Despite only having been in San Diego for going on three years, Mike McCoy and Tom Telesco have been quick to establish a modus operandi, or M.O., for how they manage their roster. They've been painful predictable in their devotion to their veterans, always deferring to their more experienced players regardless of how poorly they may play (see: Troutman, Johnnie and Lissemore, Sean). In other words, they prefer being safe over being sorry and they never deviate from this approach until their hand is forced. Well, almost never.
To the surprise of many, ball coach and general manager bucked two years of operational history when they decided to keep underrated free agents Josh Lambo, Kyle Miller and Tyreek Burwell on their 53-man roster. Make no mistake, the Chargers' brain trust put their entire roster on notice with those decisions. Even at the risk of gambling with team chemistry or dealing with growing pains, they made it known that things are changing in San Diego; everyone must produce if they want to remain a Charger.
I know what you're thinking; I'm being overly dramatic. Fair enough, but let's take a look at the positions affected by these decisions, because I think they make my point for me. Why do you think they took calculated risks at kicker, tight end and offensive guard, all positions at which they face either questionable production or longterm uncertainty? Simply put, thy were sending a message.
New View at Kicker
As steady and accurate as Nick Novak was when it came to kicking field goals (87.8% career FG%), he continually put the defense in pad positions with short kick offs. From 2013-2014, a period during which no other team converted fewer than 27% of their kick offs into touchbacks, Nick Novak only managed a touchback on 11.7% office kickoffs. So Novak wasn't just bad at half his job, he was abysmal. With that in mind, the team kept the younger and cheaper Josh Lambo, whose big leg produces one touchback after another (in practice). I may have my doubts about how it pans out, but I applaud the courage it took to make the decision.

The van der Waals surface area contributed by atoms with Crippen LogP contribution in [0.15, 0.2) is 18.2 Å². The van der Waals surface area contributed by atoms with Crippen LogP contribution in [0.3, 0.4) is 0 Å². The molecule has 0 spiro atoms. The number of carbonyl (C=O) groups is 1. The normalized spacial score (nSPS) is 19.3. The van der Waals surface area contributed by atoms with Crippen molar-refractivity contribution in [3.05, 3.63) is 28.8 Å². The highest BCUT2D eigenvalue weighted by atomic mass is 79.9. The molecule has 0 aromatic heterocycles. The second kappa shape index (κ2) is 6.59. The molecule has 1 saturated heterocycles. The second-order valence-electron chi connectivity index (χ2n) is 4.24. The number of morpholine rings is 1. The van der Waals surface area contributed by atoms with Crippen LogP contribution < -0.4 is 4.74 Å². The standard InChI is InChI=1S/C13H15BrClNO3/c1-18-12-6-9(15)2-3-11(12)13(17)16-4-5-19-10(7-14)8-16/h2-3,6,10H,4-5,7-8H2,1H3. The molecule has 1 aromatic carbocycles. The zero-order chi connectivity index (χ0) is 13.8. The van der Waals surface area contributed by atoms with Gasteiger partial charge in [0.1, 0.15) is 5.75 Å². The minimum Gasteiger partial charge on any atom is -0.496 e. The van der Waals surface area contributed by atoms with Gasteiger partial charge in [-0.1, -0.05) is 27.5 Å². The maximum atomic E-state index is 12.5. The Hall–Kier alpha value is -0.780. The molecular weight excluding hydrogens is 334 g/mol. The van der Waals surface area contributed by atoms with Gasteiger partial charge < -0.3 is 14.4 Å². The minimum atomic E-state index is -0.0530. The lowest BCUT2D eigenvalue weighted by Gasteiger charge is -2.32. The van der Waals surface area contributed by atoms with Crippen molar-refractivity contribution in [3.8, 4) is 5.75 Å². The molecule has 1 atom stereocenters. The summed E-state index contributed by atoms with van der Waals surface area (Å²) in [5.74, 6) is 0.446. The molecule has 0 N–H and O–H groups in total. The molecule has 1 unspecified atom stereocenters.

A New Direction at Tight End
The situation at tight end is similar but different. Fourth year pro Ladarius Green has struggled getting his legs under him in the NFL, failing to develop as a blocker, route runner and professional. That lack of growth has led to a reduction in playing time, as evidenced by the fact that he only received 25 targets and participated in 27.4% of offensive snaps in 2014, down from 33.3% and 30, respectively, in 2013. With the future of the position very much up in the air, Telesco and McCoy kept Kyle Miller, who proved him self to be a valuable blocker and receiver in the preseason. It's put up or shut up time for Ladarius Green and it wouldn't surprise me in the least to see the team cut ties with him after the 2015 season.
Last but certainly not least, that brings us to Tyreek Burwell's presence on the 53-man roster, which I see as a shot across the bow of Johnnie Troutman. Without diving too deep into this, the coaching staff couldn't have appreciated seeing Troutman, a player they've repeatedly stood behind despite poor play, sulk like child after losing his job to Joe Barksdale. There was no fight, no fire, no attempt to prove the coaches wrong, he basically just quit on himself. I can't think of a better way to challenge a former starter than forcing him to compete with an underrated rookie for a backup job, and I'm stunned this particular coach decided to take this particular tactic given his history.
I believe complacency breeds mediocrity, which I think is a big reason why the Chargers have had a difficult time getting over the 9-7 hump upon which they've been perched the last two seasons.